EU Apple suit alleges anticompetitive Apple Pay practices

The new investigation marks the fourth set of allegations leveled against Apple by the EU since 2020


It is set to be a contentious morning in Cupertino as Apple execs wake to the announcement of a new European Union investigation into anti-competitive practices. 

The European Commission is examining Apple Pay, particularly how the tech giant restricts access to hardware and software third-party digital wallet apps needed to enable near-field communication (NFC) technology, which is central to Apple Pay and third-party alternatives.

"We preliminarily found that Apple may have restricted competition, to the benefit of its own solution Apple Pay. If confirmed, such a conduct would be illegal under our competition rules," said EC VP in charge of competition policy, Margrethe Vestager. 

The Commission points out that Apple Pay is the only mobile wallet solution on iOS that can access NFC Input, and Apple does not make it available to third parties. Because NFC is "standardized, available in almost all payment terminals in stores and allows for the safest and most seamless mobile payments," the Commission sees Apple's move as motivated by no other purpose than maintaining its market dominance.

The EU's operating document, the Treaty on the Functioning of the European Union (TFEU), has in its 102nd article a specific clause that prohibits companies with a dominant market position from abusing it. According to the EC, Article 102 can also be applied by national competition authorities, meaning any particularly angry governments could decide to duplicate the EC's suit at the national level.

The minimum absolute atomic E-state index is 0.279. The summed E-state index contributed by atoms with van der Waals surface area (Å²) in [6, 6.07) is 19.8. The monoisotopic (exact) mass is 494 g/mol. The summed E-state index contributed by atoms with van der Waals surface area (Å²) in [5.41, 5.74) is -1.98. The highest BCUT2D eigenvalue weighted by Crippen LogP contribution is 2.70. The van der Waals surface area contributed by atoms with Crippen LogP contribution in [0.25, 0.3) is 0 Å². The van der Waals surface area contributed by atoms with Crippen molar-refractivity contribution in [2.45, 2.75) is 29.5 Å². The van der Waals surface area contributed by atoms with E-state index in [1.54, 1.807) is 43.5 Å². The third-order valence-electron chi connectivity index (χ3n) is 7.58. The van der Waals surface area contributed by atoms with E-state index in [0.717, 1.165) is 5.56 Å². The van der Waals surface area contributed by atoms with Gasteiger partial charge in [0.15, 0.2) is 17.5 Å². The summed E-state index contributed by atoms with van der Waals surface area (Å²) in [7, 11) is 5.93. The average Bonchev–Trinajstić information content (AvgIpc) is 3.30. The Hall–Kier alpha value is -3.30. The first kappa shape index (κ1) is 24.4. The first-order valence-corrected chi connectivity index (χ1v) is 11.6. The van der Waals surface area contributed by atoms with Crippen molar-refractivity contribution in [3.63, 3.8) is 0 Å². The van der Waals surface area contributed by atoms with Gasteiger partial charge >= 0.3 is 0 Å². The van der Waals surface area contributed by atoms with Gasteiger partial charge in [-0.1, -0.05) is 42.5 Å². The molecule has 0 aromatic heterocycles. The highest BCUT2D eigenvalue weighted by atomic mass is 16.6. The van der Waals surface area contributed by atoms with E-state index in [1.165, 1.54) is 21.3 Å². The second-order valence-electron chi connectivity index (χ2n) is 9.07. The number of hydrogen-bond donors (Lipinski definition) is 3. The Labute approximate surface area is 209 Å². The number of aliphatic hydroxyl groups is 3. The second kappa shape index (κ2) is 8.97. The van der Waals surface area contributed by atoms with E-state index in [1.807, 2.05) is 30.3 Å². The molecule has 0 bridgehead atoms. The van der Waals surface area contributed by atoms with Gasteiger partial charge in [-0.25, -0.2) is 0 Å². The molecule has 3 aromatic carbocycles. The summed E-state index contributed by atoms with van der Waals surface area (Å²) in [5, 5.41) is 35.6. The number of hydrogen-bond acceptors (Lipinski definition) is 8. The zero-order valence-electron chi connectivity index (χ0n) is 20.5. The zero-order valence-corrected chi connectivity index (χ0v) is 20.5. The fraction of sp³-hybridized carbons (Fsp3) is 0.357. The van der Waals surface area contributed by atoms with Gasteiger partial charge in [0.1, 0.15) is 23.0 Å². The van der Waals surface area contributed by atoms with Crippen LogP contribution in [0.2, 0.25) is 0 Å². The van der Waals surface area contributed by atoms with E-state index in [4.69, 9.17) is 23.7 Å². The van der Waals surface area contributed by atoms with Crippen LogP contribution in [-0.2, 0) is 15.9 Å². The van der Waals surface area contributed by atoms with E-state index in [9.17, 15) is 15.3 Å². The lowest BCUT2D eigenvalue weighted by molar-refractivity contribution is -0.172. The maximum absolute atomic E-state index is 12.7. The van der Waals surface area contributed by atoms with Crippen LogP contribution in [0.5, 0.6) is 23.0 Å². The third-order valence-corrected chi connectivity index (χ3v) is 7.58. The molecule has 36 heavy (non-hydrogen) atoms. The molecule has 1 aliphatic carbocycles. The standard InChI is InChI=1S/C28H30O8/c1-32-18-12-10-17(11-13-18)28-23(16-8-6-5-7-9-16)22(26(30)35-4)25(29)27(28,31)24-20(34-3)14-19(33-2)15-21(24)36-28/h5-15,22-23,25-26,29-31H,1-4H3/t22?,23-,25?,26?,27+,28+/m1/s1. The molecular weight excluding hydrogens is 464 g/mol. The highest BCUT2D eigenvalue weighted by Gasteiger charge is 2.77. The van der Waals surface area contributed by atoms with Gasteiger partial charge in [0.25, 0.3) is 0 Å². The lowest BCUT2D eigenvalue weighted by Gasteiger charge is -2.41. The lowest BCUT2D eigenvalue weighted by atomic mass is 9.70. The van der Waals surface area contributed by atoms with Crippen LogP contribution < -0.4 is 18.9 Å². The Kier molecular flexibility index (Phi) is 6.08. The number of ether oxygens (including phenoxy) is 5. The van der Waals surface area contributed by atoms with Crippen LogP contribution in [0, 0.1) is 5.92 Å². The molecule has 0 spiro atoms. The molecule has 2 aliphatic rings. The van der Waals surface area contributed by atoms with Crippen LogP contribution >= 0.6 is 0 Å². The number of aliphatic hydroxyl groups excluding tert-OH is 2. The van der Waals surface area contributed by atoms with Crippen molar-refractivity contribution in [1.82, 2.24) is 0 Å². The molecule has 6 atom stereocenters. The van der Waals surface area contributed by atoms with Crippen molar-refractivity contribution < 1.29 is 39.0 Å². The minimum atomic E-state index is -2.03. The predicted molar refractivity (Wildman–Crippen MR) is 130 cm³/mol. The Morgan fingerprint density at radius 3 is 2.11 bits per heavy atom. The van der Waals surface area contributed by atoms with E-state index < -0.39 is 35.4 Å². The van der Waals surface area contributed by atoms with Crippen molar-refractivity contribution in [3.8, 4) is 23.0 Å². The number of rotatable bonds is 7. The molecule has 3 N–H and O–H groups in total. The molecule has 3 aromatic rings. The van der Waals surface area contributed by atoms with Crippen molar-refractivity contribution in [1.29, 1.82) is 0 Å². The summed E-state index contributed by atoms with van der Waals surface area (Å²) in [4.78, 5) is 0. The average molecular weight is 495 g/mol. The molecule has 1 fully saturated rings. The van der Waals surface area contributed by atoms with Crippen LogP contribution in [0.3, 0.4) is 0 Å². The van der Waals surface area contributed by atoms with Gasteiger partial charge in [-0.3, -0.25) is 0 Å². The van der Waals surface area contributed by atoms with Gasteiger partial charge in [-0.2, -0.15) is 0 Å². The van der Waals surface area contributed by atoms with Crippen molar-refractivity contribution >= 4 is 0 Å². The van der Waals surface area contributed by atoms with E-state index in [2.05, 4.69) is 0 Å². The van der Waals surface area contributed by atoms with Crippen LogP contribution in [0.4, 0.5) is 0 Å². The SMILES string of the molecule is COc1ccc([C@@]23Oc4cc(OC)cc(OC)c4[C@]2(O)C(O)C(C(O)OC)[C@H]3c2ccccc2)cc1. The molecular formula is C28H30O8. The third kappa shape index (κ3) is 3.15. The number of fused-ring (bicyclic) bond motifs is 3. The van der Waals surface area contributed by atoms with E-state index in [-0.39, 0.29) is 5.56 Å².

Actually, it's not that surprising

This is the fourth anticompetition action that the EU has taken against Apple since 2020. 

Previously, the Commission opened investigations into Apple's mandatory use of its own in-app purchases (IAPs) for music, and on the same day announced two separate investigations into Apple's rules requiring the use of its own IAP system for apps, and its control of Apple Pay. It's that last suit that includes today's Statement of Objections, which the Commission told The Register is its formal declaration to the company of what was found. 

Now it's Apple's turn to mount a defense, and it looks like the company is taking a page out of its Epic Games lawsuit to form its argument. Apple said its hard-line stance on app store payment processing and as much as 30 percent commissions weren't antitrust violations because alternative platforms are available, such as Android and Xbox game consoles.

An Apple spokesperson made much the same argument to The Register, saying that European users have plenty of NFC payment solutions available to them. Additionally, Apple told us that its lockdown of iOS devices' NFC antennas is what makes Apple Pay secure. 

Android devices, Apple told us, were flagged by Europol as susceptible to fraud because the NFC antenna was open to third-party devs. The report that Apple cited as evidence was issued in 2016. Android 10 added a feature called Secure NFC that moved NFC emulation into Android's secure element, which Apple told us is the same way its devices secure their NFC antennas. 

Apple also told The Register that it supports third-party payment apps, like PayPal, MobilePay in Denmark, Swish in Sweden, and Payconiq in Belgium. None of those apps support NFC payments on iOS devices, an instead must use a QR code.

"We will continue to engage with the Commission to ensure European consumers have access to the payment option of their choice in a safe and secure environment," Apple said.

If Apple fails to defend itself against the European Commission's charges it may find itself facing a number it's quite familiar with: 30 percent, which is the maximum fine the EC can levy for anticompetitive practices, all of which is skimmed from revenues made by the offending products and services. ®